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by Jeffrey F. Bell
Honolulu HI (SPX) Mar 07, 2007
I'm a supporter of private spaceflight projects for the basic reason that Government space agencies have reached a state of total intellectual stasis with NASA's plan to redo Apollo 50 years later, China's plan to redo Soyuz/Salyut at about 1/8 the pace managed by the USSR, and Russia's plan to redo Zond with billionares in place of turtles.
And at this very time of official stagnation, a variety of private firms have finally found a business model that is both within the financial capacity of private capital and attractive to the general public: Suborbital tourism.
But there is a big problem with this nascent industry that most of its supporters are glossing over: Safety.
The romantic half of my brain would really like to see these businesses succeed and prosper, but the rational half tells me that they are heading for a series of fatal accidents that will be financial and public relations disasters.
To get a handle on how dangerous suborbital winged rocket flight really is, I have examined the safety history of research rocketplanes in the US and UK. That record is not very encouraging:
Flight History of Experimental Rocketplanes
Military First Pwrd Date of Cause of Name Serial # Flight Flts Loss Loss ------- ---------- -------- -- -------- ---------- X-1 46-062 25.01.46 62 X-1 46-063(a) 11.10.46 68 (Grounded 10.51) X-1 46-064 20.07.51 1 09.11.51 Explosion X-1A 48-1384 14.02.53 23 08.08.55 Explosion X-1B 48-1385 24.09.54 24 (Grounded 01.59) X-1D 48-1386 24.07.51 1 22.08.51 Explosion X-1E 48-063(b) 12.12.55 22 (Grounded 12.58) X-2 46-674 05.08.54 1 27.09.56 Inertia coupling X-2 46-675 27.06.52 14 12.05.53 Explosion SR.53 XD145 16.05.57 31 SR.53 XD151 08.12.57 12 15.06.58 Takeoff crash X-15-1 56-6670 08.06.59 81 (Grounded 12.68) X-15-2 56-6671(a) 17.09.59 31 09.11.59 Engine failure X-15-3 56-6672(a) (none) 0 08.06.60 Engine explosion X-15-3 56-6672(b) 20.12.61 22 15.11.67 Pilot error X-15A-2 56-6671(b) 25.05.64 65 03.10.67 Overheated Sources: Jay Miller, The X-Planes Dennis R. Jenkins and Tony Landis, Hypersonic Ray Sturtivant, British R&D Aircraft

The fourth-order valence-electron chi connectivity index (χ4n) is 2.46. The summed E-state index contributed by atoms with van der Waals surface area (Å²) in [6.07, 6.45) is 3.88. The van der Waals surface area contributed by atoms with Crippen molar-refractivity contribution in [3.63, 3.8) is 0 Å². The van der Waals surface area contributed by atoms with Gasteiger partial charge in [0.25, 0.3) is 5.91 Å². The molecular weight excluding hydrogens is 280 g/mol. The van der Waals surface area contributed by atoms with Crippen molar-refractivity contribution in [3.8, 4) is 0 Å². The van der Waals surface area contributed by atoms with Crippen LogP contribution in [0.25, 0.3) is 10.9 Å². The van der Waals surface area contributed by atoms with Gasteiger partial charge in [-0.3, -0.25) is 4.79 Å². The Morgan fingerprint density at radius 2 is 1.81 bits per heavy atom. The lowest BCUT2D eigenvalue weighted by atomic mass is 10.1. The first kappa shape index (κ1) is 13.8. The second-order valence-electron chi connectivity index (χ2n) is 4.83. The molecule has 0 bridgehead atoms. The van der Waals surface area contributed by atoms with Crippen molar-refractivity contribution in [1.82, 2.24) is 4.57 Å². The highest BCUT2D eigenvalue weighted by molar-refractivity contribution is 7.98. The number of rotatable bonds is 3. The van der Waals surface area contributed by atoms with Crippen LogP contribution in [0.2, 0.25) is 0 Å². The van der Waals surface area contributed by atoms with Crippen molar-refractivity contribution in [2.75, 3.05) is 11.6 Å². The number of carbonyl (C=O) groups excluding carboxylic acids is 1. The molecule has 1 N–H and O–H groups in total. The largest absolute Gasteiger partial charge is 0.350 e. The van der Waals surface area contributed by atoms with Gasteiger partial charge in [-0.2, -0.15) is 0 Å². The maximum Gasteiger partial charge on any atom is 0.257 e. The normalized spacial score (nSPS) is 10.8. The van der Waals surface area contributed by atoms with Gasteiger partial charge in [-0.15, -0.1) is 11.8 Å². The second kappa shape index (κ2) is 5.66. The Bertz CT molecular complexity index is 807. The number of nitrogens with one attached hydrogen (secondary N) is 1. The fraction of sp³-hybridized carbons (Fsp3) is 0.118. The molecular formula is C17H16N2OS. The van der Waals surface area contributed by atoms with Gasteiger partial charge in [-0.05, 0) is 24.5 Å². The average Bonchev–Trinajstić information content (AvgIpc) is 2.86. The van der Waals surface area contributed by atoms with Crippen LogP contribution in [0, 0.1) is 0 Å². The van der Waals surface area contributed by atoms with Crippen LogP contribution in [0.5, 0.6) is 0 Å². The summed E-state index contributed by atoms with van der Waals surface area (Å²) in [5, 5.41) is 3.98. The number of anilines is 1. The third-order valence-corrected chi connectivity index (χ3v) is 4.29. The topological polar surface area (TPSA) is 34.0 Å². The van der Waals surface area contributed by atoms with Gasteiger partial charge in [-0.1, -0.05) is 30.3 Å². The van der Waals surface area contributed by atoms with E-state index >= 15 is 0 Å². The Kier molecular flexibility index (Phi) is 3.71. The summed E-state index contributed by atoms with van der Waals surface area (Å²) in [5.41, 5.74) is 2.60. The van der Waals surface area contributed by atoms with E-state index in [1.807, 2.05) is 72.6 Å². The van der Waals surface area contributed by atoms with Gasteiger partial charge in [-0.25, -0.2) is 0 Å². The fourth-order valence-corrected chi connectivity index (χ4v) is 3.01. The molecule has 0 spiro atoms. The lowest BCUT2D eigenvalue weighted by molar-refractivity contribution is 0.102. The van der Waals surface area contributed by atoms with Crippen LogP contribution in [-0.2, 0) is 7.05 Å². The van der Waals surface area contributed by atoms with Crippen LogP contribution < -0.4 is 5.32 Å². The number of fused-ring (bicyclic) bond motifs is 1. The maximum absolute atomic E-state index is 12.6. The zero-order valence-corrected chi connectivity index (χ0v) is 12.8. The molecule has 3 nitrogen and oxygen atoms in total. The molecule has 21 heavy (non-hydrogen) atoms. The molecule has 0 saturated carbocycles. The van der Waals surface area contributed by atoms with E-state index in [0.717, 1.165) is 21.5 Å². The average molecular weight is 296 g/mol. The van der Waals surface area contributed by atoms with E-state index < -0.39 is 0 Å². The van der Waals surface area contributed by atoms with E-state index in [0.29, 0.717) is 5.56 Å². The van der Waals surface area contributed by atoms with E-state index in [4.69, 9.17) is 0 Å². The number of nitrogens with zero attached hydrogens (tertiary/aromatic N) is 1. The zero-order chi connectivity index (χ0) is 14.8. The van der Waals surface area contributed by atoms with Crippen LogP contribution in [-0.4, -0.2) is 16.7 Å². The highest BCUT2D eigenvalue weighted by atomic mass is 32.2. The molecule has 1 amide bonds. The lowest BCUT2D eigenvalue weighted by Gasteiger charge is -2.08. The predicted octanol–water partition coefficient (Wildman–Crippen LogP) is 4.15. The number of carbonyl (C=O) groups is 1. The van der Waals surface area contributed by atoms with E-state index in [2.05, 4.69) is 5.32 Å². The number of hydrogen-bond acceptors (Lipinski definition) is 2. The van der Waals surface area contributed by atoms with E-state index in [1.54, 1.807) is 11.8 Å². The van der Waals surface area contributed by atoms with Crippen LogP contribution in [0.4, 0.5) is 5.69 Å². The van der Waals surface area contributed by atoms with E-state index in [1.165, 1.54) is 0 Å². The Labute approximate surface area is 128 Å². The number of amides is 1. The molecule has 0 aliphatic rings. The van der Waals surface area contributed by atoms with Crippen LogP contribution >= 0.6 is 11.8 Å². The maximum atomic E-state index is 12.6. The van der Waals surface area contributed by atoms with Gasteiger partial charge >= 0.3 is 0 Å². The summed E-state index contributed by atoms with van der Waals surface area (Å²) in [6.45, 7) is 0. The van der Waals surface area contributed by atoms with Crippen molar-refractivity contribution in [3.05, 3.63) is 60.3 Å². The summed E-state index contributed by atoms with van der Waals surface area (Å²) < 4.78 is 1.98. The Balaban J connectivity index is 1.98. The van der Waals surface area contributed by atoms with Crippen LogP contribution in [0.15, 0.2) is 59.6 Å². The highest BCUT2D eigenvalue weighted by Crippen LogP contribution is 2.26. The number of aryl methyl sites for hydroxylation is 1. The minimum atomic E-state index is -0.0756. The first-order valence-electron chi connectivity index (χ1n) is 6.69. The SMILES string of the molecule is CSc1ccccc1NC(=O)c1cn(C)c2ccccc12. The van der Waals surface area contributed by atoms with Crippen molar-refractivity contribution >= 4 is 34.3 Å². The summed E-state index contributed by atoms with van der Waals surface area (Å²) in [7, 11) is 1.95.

(In compiling this table, I have excluded unpowered glide flights. Accurate information on French and Soviet rocketplane programs could not be located.)
Out of 16 mostly distinct airframes, 10 were totally or largely destroyed in accidents (along with one B-50 carrier aircraft). 5 pilots were killed in these accidents and 2 were severely injured.
Two of these accidents would not have endangered passengers. The X-15-3 exploded during a static engine test and the X-15A-2 meltdown occured during a level speed run that is quite unlike any tourist rocketplane profile.
So for a prospective space tourist, the relevant record for suborbital rocketplanes is: 8 life-threatening accidents in 458 flights, for a loss rate of 1-in-57 (1.75%). This is essentially the same as the Space Shuttle's safety record. As I pointed out in a previous SpaceDaily article, this is higher than the combat loss rate of any US aircraft operating against the Nazis in WWII! It's no surprise that the USAF and RAF cancelled their projected operational rocket fighters F-91 and SR.177.
Four of these accidents were probably due to a single egregious technical blunder - the use of organic materials (leather gaskets) in contact with LOX. If we omit these four accidents, the crash rate is still 1-in-114.